Fortunate Fellow

Some friends at my dojo began a “challenge” of writing notes about what they are grateful for. I like that kind of thinking in this world that I experience as increasingly fractured, polarized, and coarse each day.

I am grateful that I get to go to my dojo and find a few hundred good decent people training hard to develop increasingly sophisticated levels of skill at handling dangerous confrontations (on the inside as well as the outside). I get to be surrounded by people elevated enough to understand that truly strong protectors say and do and think things that make the world a safer and saner and healthier place.

Sometimes I look at training halls that differ radically from mine in purpose and culture, and I see violent ugly confrontation being promoted and celebrated as their claim to fame. I observe stupid and boorish young men yapping and taunting anyone from the outside, being twisted further into an abyss of endless cruelty and ignorance. Those young men know no better than to relish the experience of bullying and being bullied as an addictive substitute for authentic manliness.

How fortunate I am to have a dojo full of friends who see as noble purpose the lifting up of others through an insistence on honest understanding of how violence works, uncompromising personal demands for ever advancing skill in dealing with violence of all types, and possessing bright hearts that celebrate similar advances among their training partners. I get to be surrounded by brightness, by hope, by diligent sweaty progress towards an almost impossible to reach ideal.

How fortunate I am to be able to call such days “going to work”. That’s one thing I am grateful for.

4 comments to “Fortunate Fellow”

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  1. It truly is wonderful to “work” in such a way that helps others to grow in body and mind, and as you said in your book, “How To Own The World”. As they enjoy their “Ahha!” moment you can enjoy smiling from the experience too.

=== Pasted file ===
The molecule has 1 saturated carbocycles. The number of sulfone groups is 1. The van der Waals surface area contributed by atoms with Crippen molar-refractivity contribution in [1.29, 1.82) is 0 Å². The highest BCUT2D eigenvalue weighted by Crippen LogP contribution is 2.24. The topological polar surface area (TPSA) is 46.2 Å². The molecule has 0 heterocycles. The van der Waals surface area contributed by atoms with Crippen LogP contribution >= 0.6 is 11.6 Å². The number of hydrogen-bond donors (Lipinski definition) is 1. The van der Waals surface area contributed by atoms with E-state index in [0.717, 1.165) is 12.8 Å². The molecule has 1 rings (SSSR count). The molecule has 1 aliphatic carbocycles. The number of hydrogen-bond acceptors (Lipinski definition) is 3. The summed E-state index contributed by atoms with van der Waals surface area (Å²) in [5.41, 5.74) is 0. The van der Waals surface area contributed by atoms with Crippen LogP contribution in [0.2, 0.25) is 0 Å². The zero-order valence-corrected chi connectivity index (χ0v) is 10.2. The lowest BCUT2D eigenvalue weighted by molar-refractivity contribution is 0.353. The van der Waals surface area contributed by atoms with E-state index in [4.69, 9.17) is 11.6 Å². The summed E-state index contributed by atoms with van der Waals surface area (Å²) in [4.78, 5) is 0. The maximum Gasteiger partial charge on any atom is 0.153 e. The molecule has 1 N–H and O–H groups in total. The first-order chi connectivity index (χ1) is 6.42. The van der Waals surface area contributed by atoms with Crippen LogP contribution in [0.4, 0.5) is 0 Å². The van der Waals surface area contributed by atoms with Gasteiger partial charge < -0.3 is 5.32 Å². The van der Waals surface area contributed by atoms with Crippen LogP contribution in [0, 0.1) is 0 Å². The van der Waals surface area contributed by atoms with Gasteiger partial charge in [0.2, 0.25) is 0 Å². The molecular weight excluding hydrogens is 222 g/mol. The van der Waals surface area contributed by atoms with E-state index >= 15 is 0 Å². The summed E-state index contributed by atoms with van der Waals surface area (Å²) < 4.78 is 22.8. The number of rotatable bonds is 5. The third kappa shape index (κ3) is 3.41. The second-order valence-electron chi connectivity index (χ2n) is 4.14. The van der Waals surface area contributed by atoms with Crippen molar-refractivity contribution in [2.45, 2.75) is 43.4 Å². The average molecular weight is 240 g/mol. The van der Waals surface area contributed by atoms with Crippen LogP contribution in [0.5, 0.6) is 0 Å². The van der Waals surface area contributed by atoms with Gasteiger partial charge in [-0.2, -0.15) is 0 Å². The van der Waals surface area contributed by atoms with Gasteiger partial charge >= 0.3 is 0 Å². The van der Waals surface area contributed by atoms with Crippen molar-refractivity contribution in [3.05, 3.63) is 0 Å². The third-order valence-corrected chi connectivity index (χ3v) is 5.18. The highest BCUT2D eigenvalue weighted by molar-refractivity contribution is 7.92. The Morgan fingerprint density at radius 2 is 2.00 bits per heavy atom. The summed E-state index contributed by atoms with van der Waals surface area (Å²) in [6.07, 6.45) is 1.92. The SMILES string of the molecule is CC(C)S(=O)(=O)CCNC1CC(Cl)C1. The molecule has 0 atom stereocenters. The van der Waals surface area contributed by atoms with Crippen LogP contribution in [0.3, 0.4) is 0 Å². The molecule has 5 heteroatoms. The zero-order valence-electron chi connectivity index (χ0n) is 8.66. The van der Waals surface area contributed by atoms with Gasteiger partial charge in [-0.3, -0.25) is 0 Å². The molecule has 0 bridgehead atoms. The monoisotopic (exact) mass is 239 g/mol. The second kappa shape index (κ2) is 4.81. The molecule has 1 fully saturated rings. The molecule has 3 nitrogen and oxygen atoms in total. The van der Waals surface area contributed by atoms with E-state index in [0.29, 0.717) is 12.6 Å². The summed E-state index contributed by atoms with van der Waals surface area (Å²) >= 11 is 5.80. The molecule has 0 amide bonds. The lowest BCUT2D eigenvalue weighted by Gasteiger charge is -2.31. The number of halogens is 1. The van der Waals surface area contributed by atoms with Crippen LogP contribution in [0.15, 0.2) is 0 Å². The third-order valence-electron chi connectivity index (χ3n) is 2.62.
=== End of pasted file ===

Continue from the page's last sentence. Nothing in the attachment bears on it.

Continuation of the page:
Thank you An-shu, for caring enough, daring enough, and bold enough to blaze this path, that we may now also explore.

  2. Randy Huchinson says: -#1

    I agree with Bill and am very grateful also because without your journey and writing of books long ago , I would not have come to understand truth about the mountain mystics of IGA nor would I have broken free from false misconceptions of the warrior mystics portrayed by actors…..tae dan hi ko mop sup nidda An-shu Hayes sir……..

  3. Rich Hursschman says: -#1

    I agree completely. I find myself sometimes training techniques in an aggressive manner and I am reminded of a teacher of mine (hint) who said “okay now you showed me you can fight but can you show me you can do it our way” I will never forget that because that was my goal when I started to move and think your way. Thank you Sensei and I will try.

  4. It is nice to find a peaceful place to dwell in this World of static we live in as for me alone while training has been where I have developed the most skills and gifts .

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